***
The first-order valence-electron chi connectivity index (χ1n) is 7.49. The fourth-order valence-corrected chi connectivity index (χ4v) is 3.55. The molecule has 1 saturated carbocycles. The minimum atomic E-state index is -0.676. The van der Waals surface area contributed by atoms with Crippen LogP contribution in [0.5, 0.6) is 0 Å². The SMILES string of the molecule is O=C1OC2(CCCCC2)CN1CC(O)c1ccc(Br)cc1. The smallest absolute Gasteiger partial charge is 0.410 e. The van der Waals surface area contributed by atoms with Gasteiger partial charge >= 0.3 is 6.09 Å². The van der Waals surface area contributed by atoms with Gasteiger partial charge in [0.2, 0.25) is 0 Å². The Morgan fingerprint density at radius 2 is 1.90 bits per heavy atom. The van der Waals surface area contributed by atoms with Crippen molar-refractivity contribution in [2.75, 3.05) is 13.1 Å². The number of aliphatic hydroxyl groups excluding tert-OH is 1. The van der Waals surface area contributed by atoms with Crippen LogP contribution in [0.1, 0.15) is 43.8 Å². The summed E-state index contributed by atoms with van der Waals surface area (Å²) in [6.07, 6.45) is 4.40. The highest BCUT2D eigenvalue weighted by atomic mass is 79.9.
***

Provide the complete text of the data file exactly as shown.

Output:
The first-order valence-electron chi connectivity index (χ1n) is 7.49. The fourth-order valence-corrected chi connectivity index (χ4v) is 3.55. The molecule has 1 saturated carbocycles. The minimum atomic E-state index is -0.676. The van der Waals surface area contributed by atoms with Crippen LogP contribution in [0.5, 0.6) is 0 Å². The SMILES string of the molecule is O=C1OC2(CCCCC2)CN1CC(O)c1ccc(Br)cc1. The smallest absolute Gasteiger partial charge is 0.410 e. The van der Waals surface area contributed by atoms with Gasteiger partial charge >= 0.3 is 6.09 Å². The van der Waals surface area contributed by atoms with Gasteiger partial charge in [0.2, 0.25) is 0 Å². The Morgan fingerprint density at radius 2 is 1.90 bits per heavy atom. The van der Waals surface area contributed by atoms with Crippen molar-refractivity contribution in [2.75, 3.05) is 13.1 Å². The number of aliphatic hydroxyl groups excluding tert-OH is 1. The van der Waals surface area contributed by atoms with Crippen LogP contribution in [0.1, 0.15) is 43.8 Å². The summed E-state index contributed by atoms with van der Waals surface area (Å²) in [6.07, 6.45) is 4.40. The highest BCUT2D eigenvalue weighted by atomic mass is 79.9.